It was also noted the fact that “the measuring point is placed on an asphalt-like material not representative of the native desert soil and, finally, “the poor equivalence of that extreme temperature compared to those recorded in nearby locations and poor temperature equivalence records registered in the same place”.
Notwithstanding the hot Ghibli winds, which blow from the heart of the Sahara Desert over the Jabal Nafusah mountains and are warmed as they descend from the north-facing slopes, a distance from Al-Azizyah to the Mediterranean Sea did not seem to allow such an extreme temperature.
When checking the data from surrounding places for that date – Tripoli, Sidi Mesri, Homs, Zuara Marina, among others – all were far below expectations, in some cases as much as 20º.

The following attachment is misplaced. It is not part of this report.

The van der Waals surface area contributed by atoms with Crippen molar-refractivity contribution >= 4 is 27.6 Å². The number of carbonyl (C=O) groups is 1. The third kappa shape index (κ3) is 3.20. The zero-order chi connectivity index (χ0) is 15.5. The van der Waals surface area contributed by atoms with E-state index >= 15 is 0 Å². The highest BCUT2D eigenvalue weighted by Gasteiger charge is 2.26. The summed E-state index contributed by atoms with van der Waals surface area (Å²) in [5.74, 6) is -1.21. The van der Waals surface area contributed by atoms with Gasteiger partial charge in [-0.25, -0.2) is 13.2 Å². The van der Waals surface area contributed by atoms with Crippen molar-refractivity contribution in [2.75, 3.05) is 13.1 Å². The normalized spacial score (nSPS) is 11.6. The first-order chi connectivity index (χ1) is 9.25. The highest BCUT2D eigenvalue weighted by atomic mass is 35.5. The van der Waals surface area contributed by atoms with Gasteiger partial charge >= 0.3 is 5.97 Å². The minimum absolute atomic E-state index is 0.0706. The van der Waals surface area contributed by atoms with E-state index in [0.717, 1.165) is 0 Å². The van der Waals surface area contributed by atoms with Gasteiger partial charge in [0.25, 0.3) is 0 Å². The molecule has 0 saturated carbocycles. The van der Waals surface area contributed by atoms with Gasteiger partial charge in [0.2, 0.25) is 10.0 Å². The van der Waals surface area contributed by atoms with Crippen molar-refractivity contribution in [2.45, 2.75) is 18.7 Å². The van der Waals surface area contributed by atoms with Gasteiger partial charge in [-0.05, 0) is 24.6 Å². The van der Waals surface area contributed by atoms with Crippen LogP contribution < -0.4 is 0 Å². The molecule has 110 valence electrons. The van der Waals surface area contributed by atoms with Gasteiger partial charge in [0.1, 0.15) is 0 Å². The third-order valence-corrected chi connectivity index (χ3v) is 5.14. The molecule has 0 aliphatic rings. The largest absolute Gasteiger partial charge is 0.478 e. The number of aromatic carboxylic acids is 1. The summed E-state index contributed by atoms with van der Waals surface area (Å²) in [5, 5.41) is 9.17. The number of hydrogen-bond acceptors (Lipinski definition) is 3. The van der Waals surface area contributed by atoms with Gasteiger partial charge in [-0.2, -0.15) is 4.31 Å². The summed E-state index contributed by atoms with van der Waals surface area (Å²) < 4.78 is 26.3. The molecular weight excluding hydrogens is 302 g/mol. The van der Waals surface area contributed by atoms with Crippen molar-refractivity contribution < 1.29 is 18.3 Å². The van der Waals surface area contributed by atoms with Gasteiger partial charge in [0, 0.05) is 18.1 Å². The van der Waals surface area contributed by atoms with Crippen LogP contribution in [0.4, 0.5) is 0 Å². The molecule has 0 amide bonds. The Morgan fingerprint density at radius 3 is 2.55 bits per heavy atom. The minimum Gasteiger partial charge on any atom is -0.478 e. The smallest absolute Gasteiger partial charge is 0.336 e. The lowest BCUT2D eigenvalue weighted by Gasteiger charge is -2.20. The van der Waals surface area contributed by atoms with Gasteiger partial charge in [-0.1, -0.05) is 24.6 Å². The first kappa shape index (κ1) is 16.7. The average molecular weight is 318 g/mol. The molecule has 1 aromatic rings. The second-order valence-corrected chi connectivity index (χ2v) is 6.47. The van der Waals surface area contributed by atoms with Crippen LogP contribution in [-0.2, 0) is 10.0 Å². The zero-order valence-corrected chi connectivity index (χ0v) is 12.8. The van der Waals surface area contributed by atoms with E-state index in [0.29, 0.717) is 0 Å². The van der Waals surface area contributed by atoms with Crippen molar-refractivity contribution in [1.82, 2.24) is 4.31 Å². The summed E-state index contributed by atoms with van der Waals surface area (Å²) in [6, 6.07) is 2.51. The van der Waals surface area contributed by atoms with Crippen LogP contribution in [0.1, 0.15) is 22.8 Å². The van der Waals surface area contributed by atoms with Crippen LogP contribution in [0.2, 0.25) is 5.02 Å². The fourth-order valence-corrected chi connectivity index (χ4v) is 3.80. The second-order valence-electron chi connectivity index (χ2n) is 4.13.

99 years later, a Death Valley hotter than ever
By way of final condemnation, the experts concluded that the 1922 measurement would have been about 7 degrees centigrade higher than the real value. The agency recently announced its invalidation and the rehabilitation of the 1913 Greenland Ranch record.
The measure was long overdue and commented on. In November 2010, the Daily Telegraph, for example, had already published an ironic article with the title “Broken Thermometer led to a record breaker".
The few inhabitants of Death Valley and the USA, in general, received the news with great pleasure. The title of the hottest place carries the same weight to meteorologists as that of Mount Everest does to geographers.
Its reconquest should bring increased notoriety and many more intrigued outsiders who, like us, visit it in the middle of the summer for the privilege of proving its harsh climate reality. But in the past, some visitors did not understand or respect it properly. It was dear to them.